PRESIDENT'S DAY LINKS
February 17, 2003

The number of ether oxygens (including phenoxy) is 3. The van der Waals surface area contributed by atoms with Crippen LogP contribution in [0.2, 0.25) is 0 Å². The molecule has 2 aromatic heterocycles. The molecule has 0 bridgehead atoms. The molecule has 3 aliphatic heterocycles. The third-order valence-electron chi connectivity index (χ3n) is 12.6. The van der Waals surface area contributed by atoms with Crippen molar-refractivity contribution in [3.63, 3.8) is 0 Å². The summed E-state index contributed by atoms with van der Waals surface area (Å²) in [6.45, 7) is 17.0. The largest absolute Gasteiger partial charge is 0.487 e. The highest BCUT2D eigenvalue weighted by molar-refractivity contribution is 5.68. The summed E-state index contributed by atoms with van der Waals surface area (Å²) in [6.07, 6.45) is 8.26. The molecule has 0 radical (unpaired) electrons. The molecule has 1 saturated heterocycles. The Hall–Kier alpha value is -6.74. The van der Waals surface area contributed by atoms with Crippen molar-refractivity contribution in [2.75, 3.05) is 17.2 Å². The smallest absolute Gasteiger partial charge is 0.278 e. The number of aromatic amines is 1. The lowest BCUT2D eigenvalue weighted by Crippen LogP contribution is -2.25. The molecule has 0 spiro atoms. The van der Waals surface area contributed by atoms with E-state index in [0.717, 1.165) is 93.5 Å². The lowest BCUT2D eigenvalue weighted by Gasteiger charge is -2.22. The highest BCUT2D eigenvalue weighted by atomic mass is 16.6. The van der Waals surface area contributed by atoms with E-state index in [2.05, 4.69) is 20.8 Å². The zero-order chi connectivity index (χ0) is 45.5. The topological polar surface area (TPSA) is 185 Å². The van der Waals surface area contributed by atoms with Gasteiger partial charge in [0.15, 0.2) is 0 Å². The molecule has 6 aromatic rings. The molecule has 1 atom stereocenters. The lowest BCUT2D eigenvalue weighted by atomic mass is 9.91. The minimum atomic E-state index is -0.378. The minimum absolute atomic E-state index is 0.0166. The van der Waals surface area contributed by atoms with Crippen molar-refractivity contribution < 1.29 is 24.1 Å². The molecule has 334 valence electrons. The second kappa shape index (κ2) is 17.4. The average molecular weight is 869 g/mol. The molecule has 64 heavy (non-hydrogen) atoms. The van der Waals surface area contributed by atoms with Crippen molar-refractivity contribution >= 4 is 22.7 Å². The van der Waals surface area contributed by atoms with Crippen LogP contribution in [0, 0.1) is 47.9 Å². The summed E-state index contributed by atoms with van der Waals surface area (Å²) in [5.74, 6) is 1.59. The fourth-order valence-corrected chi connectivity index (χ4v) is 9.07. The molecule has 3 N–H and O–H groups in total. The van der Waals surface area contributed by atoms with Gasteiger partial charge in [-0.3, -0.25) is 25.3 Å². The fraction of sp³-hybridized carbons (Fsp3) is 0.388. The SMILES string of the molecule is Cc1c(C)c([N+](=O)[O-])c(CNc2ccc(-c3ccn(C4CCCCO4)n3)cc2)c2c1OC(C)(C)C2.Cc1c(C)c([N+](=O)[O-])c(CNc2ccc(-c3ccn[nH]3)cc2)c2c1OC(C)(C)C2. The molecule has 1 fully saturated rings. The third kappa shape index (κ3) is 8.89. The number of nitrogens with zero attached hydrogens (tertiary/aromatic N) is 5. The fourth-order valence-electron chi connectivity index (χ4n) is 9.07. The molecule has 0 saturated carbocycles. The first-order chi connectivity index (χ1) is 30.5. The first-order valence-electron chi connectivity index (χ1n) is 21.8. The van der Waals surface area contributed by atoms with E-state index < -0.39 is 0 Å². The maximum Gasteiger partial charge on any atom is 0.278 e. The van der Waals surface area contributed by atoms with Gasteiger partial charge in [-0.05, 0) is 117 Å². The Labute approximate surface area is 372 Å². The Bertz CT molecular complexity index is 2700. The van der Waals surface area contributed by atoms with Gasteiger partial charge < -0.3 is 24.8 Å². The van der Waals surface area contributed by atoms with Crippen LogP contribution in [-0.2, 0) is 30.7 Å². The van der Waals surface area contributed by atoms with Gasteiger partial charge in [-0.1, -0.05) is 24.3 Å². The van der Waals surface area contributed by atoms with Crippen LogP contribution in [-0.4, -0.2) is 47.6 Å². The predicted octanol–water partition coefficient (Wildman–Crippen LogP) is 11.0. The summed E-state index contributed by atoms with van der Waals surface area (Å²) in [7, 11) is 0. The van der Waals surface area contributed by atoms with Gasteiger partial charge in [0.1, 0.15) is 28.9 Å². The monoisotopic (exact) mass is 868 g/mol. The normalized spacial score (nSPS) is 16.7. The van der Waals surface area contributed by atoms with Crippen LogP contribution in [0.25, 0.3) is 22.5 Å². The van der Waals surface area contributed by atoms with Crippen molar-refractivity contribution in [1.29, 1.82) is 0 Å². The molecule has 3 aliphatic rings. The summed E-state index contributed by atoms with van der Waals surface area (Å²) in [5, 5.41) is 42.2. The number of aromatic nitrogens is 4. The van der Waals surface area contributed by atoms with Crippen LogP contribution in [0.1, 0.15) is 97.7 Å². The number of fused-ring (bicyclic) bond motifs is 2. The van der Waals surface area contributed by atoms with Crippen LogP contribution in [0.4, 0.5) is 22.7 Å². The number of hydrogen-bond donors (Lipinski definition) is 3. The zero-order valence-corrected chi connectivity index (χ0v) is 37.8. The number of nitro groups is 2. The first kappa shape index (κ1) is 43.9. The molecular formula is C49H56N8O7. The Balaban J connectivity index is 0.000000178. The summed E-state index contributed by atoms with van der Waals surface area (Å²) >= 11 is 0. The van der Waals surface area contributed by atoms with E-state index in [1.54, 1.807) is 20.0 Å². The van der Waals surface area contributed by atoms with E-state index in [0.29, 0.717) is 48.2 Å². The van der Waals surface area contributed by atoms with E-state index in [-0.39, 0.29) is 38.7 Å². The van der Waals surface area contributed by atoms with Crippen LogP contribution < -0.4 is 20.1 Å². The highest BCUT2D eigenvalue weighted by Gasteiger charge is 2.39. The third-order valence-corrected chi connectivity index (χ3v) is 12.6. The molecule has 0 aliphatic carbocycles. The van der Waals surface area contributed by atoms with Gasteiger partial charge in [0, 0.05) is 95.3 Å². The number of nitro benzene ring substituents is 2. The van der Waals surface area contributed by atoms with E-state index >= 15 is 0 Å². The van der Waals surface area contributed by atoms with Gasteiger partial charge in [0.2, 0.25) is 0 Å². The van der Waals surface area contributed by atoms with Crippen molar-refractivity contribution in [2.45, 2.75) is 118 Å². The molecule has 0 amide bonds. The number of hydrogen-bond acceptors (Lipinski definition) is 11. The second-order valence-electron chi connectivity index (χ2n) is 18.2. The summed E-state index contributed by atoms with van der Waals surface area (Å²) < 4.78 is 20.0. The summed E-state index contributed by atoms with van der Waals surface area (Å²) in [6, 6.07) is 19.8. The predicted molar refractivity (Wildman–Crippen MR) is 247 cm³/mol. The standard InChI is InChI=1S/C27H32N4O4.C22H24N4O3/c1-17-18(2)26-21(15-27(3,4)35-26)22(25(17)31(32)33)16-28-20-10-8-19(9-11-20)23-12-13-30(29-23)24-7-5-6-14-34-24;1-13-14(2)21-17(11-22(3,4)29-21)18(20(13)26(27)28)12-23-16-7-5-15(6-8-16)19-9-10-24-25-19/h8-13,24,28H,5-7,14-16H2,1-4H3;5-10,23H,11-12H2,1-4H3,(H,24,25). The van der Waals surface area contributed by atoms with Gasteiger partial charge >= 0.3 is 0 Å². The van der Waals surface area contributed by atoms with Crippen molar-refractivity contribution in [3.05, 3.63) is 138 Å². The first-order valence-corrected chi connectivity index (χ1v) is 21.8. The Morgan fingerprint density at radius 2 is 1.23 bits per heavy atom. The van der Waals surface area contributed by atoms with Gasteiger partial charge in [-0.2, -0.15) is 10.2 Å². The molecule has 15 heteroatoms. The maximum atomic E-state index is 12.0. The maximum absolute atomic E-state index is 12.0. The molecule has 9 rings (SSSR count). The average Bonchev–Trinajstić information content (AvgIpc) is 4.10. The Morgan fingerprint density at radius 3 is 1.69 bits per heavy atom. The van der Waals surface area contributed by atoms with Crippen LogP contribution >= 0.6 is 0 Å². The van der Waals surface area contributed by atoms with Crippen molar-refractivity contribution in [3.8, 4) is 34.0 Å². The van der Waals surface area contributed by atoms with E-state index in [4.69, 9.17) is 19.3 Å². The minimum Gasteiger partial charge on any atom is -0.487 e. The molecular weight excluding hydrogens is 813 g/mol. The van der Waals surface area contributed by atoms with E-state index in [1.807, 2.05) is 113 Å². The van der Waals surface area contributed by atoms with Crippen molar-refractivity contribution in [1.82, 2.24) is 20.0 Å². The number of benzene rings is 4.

This one is delicious, by Bernard Weiner in Counterpunch: "These Bush&Co. leaders are so arrogant, so rude, so greedy and power-hungry, so taken with themselves as God's mesengers and as the world's only Superpower, so convinced they are right in the tunnel-vision black-and-white world they inhabit, that it's clear their days are numbered. It may take a bit longer to build to critical mass -- and there is going to be death and destruction and persecution while that momentum is being built up -- but when the time for their fall arrives, it's going to be quick and nasty. And we'll finally all wake up from this nightmare that has crushed our economy, diminished our moral light in the world, disgraced our beloved Constitution and country." Germany and Belgium have caved on the NATO move to deploy weapons to defend Turkey in case of attack by Iraq. Only France remained standing against the measure. See The Independent. Betraying a little too much of the White House's priorities, a White House source was quoted by Capitol Hill Blue as saying after being embarassed by its duct tape alerts over a fabricated threat, "We've wondering just how much egg we have on our face. Right now, the worst thing that could occur for the administration's credibility is that nothing happens this weekend. I know that sounds terrible but we've got a lot riding on this." The worst thing for the White House, this source says, is that there are no terrorist attacks. We knew that, but it's interesting to hear them admit it. Snubbed Poets Speak Out. Poets whose literary symposium at the White House was canceled when Mrs. George W. Bush found out their poems would reflect antiwar sentiments spoke their minds at "A Poetry Reading In Honor of the Right of Protest as a Patriotic and Historical Tradition." (See Earthlink News) Jay Parini, one of the poets said, "For poets to remain silent at a time of national crisis is unconscionable. Poets from the time of ancient Athens have raised voices in protest." Another, Julia Alvarez said, "Why be afraid of us, Mrs. Bush?. You're married to a scarier fellow." Alan Bisbort, writing in The Hartford Advocate, said, Republican fat cats say "make them accountable" as a way to break the back of the public education system, how about making them accountable? As Carolyn Kaye has been saying for a while at her site makethemaccountable.com, accountability is an essential principle of the constitutional design of the United States. These guys think it applies to everyone but them and their rich corporate donors. After giving them an F in all major subjects, Bisbort suggests we Vote to Impeach. And while you're at it, why not go to Vote No to War. Check Bushwatch for a visual representation of the fiscal disaster known as Bush, and for a breakdown of where the money went. John Nichols of The Nation on the global antiwar demonstrations: "More than 600 demonstrations are expected to take place in communities around the world -- from San Francisco to New York to London to Seoul, and from Antarctica to Iceland -- by the end of the weekend mobilization. Demonstrations are expected to take place in at least 60 countries." Jimmy Breslin called the demonstrators in New York "the nicest people I've ever been with." He said, "Looking down Third Avenue and Second Avenue, as the crowds came up to try to get to the rear of the great crowd on First Avenue, and then peering as far down First Avenue as you could see, the size of throngs caused you to tell yourself, 'maybe a million.' Whatever it was, out on the street it felt like a million, and it was glorious." San Francisco had its peace rally on Sunday. CBS News said there were 100,000 attending. The World Socialist Web Site said, "The events of the past weekend constituted the largest single political protest and the first truly global demonstration against war. More than ten million people marched and rallied in over 60 countries and 300 cities, with demonstrations taking place on every continent—including Antarctica, where scientists and others at the US McMurdo Base held a rally—in an historically unprecedented international movement against the Bush administration’s planned war against Iraq." Texas A & M's paper The Battalion listed a number of reactions of its students, one poor, misguided marketing major, obviously sheltered from the events of the real world, had this to say: "I don't like the idea of going to war, but I feel that the Bush administration should be trusted in making the right decisions. We've elected them as our representatives, and we need to stand behind them on these issues." Maybe down there they didn't get the news about the Supreme Court's nullification of the election result after Bush lost, even with his brother Jeb using the power of the Florida government to wipe hundreds of thousands of Black voters off the voter rolls. Bob Herbert on the New York rally for peace: "on Saturday, democracy got a desperately needed boost. With temperatures in the 20's and icy winds skimming off the rivers that frame Manhattan, a frosty assemblage of demonstrators for peace and sanity materialized. The protesters kept arriving until their numbers reached 100,000, 200,000, and still they came, chanting, singing, and linking arms symbolically with a huge and remarkable wave of fellow demonstrators across the U.S. and around the globe." And on men with no war experience pushing the world to war: "President Bush and his hawkish advisers speak blithely about a U.S.-led invasion leading to a garden of democracy blooming in the desert soil of Iraq. I wouldn't reach for my gardening tools too quickly. What the administration has been unwilling to tell the public is the truth about some of the implications of war with Iraq — first and foremost, the bloody horror of men, women and children being blown to smithereens in the interest of peace, and then the myriad costs and dangers associated with a long-term U.S. military occupation." Malaysian publication Malaysiakini didn't go the "Tens of thousands" route in referring to the New York protest, but just said, "More than 500,000 people took to the streets here Saturday protesting US plans to invade Iraq." Old New Yorkers, the article said, "say they have never experienced such a massive rally, including during protests against the Vietnam War in the 1970s. 'This is amazing,' said 60-year-old Jack Speyer, shivering with cold. 'Look at these men and women. It's unbelievable.'" The Green Left of Australia estimates that 12 million participated worldwide in more than 700 cities on every continent including Antarctica. Two years of bullying are catching up to the Bush administration, as seen in the Security Council's sound rejection of US policy last week, says The Washington Post. The article quotes "a diplomat from a country that publicly supports the U.S. position on Iraq" saying, "There have been really aggressive battles that have got people's backs up. The U.S. team often acts like thugs. People feel bullied, and that can affect the way you respond when someone makes a request." The Toronto Star says the case for war against Iraq has been "eroded by absurd U.S. arguments." Writer Haroon Siddiqui says, "When punch-drunk with power, you get blinded to reality and become deaf to even friendly advice. One suspects that's what's happening to America." When Powell responded Wto Hans Blix and Mohammed elBaradei at the Security Council session Friday, "it was as though he had not heard what they, along with the French foreign minister, had said in challenging some key aspects of Washington's relentless propaganda." Michelle Landsberg, also writing in The Toronto Star, says "For much of the last half of the 20th century, American presidents and their chief advisers and military leaders were directly involved in elaborate schemes of drug-running, manipulating public opinion through planted editorials and news stories, and illicit campaigns of what they themselves called 'White propaganda,' like the now-notorious episode of the hoked-up Iraqi atrocities against incubator babies in Kuwait, a crime invented by a powerful public relations firm and used to sway Congress to support the Gulf War."